Sunday, 14 December 2008

Patched up Boro defy Gunners

Ali counts how many goals he's scored this season

Are Boro Arsenal-lite? The Guardian's excitable north east correspondent Louise Taylor is not the first to draw parallels between Gareth Southgate's Boro and Wenger's Arsenal. There certainly some similarities - a priority for lean, young squads and disinclination for big money signings. Its typical of Boro that we chose to emulate a club at almost the precise point their capacity to win trophies disappeared.

Arsene Wenger has been uncharacteristically gracious in his assessment of Southgate - perhaps he is trying to divert attention from the novice's unbeaten record against his team, which now runs to five games. Pools aficionados must also be in the Southgate fan club - this is the fourth of that run to end in a 1-1 draw.

Despite that impressive track record, expectation amongst a fairly sparse home crowd was not high. The post-Villa optimism seems distant already - the subsequent four games yielding just two points. The combination of another foul winter's day and the loathed lunchtime kick-off dampened spirits to something less than festive.

There was also concerns over the fitness of a makeshift backline. With Wheater suspended and both regular full-backs injured, Chris Riggott and Robert Huth stepped up from the treatment table, Emmanuel Pogatetz played through the pain barrier again while Tony McMahon made his first Boro start for some time. Real Madrid target Adam Johnson made a rare start while the manager's patience finally ran out with the struggling Afonso Alves.

Operating in an unusual 4-5-1 formation, Boro made a surprisingly purposeful start as Didier Digard flashed over a succession of dangerous corners. The visitors began to make an impression, one particularly ominous move ending in Robin van Persie narrowly missing. When their opener did arrive it came in a less stylish manner, Emmanuel Adebayor left to head home Fabregas' corner with disconcerting ease. There may be convincing arguments for using zonal marking systems but Boro seem to be undermining the concept with a particularly sloppy version on a weekly basis.

This Arsenal team may retain the passing verve of their predecessors but they lack the resolve of the Petit/Vieira side of the late 90s or the 'invincibles' of 2004. Boro were back level within 12 minutes and if there was fortune in the opportunity there was undeniable quality in the execution. Clichy's ricocheted clearance only found Tuncay, whose whipped cross was met with a superb stooping header from Jeremie Aliadiere.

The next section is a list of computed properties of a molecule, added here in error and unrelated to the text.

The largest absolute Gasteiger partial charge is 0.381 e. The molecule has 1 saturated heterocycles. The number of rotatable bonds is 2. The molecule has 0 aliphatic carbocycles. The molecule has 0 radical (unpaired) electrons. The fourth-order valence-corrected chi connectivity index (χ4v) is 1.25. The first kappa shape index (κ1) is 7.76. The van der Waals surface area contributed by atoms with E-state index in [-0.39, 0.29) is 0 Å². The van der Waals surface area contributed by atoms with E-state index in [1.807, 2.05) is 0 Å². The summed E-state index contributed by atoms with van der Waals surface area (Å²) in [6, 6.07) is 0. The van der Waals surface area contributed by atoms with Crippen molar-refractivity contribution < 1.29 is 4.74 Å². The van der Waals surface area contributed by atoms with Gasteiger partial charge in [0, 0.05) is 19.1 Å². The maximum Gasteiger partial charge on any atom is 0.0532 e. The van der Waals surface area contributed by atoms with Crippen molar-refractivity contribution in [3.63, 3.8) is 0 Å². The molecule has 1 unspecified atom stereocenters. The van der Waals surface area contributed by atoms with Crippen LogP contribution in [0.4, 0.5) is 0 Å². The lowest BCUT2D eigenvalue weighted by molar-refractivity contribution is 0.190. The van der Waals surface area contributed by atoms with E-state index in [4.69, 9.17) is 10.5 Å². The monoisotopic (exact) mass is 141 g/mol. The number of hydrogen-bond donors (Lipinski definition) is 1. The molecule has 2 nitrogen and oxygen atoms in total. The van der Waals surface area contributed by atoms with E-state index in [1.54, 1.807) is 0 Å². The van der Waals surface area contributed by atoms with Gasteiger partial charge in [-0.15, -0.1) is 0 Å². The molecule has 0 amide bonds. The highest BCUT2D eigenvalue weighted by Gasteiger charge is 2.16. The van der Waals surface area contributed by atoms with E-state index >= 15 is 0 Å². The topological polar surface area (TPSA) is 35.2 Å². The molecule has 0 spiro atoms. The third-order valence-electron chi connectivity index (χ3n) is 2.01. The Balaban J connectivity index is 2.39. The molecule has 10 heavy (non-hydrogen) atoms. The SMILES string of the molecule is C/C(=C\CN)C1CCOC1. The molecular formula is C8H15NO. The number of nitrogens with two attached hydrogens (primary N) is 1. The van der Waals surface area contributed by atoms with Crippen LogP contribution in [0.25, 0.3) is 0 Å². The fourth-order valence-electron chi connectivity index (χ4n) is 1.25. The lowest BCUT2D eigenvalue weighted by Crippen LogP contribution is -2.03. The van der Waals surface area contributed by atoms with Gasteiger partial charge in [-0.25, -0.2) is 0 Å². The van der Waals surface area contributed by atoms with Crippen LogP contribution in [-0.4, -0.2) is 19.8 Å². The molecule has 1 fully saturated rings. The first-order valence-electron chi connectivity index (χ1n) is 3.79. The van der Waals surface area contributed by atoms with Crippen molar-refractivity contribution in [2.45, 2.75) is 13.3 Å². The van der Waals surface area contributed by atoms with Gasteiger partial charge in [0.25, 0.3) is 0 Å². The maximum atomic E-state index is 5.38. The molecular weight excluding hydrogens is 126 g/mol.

Having threatened to run away with it at one point, Arsenal could perhaps consider themselves fortunate to remain level at half time. Didier Digard was an increasingly efficient and competitive presence in midfield. The revised defence grew in composure. Only an appalling decision by referee Peter Walton prevented Boro having a gilt-edged chance to lead after Gael Clichy clearly tripped Adam Johnson in the area.

In the opening periods of the second half, Boro continued to look strong. Several promising counter attacks fell just short of opening the Arsenal defence. When Julio Arca did breach the backline with a beautifully weighted pass, Boro were thwarted by Manuel Almunia. Stewart Downing, leaving Bacary Sagna in his wake, thumped a powerful effort that was sneaking inside the near post before the Spaniard's intervention.

Over the closing half hour, Arsenal's dominance of possession grew. The prodigious effort from the likes of Aliadiere and Digard left the side looking increasingly jaded. Yet the defence showed remarkable concentration - despite seemingly incessant pressure, Ross Turnbull was rarely forced into anything beyond the straightforward.

The gap between Boro and the bottom three remains uncomfortably slim but this was still a worthy point against Wenger's dangerous but fragile outfit. The performances of the resurgent Chris Riggott, the returning Tony McMahon and the increasingly assured Didier Digard offered real encouragement. Its unlikely either of these sides have the quality to achieve their stated goals this season. Both teams suffer from a lack of depth, questionable resolve and infuriating inconsistency. The wait for potential to become achievement continues.

Man of the Match Didier Digard

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